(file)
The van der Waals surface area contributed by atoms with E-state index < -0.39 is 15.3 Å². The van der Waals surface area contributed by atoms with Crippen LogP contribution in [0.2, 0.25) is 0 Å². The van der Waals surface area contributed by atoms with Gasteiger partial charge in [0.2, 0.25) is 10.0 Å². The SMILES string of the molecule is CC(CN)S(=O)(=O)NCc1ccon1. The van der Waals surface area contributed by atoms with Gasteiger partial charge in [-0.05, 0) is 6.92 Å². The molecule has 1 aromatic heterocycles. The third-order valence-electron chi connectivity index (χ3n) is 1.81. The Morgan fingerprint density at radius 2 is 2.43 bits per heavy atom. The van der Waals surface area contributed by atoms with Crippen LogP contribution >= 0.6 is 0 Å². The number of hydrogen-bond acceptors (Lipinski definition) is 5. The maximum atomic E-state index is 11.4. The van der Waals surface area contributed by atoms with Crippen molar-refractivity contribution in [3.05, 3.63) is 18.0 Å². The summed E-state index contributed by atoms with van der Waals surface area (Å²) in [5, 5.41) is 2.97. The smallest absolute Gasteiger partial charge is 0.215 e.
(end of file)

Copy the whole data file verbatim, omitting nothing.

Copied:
The van der Waals surface area contributed by atoms with E-state index < -0.39 is 15.3 Å². The van der Waals surface area contributed by atoms with Crippen LogP contribution in [0.2, 0.25) is 0 Å². The van der Waals surface area contributed by atoms with Gasteiger partial charge in [0.2, 0.25) is 10.0 Å². The SMILES string of the molecule is CC(CN)S(=O)(=O)NCc1ccon1. The van der Waals surface area contributed by atoms with Gasteiger partial charge in [-0.05, 0) is 6.92 Å². The molecule has 1 aromatic heterocycles. The third-order valence-electron chi connectivity index (χ3n) is 1.81. The Morgan fingerprint density at radius 2 is 2.43 bits per heavy atom. The van der Waals surface area contributed by atoms with Crippen LogP contribution >= 0.6 is 0 Å². The number of hydrogen-bond acceptors (Lipinski definition) is 5. The maximum atomic E-state index is 11.4. The van der Waals surface area contributed by atoms with Crippen molar-refractivity contribution in [3.05, 3.63) is 18.0 Å². The summed E-state index contributed by atoms with van der Waals surface area (Å²) in [5, 5.41) is 2.97. The smallest absolute Gasteiger partial charge is 0.215 e.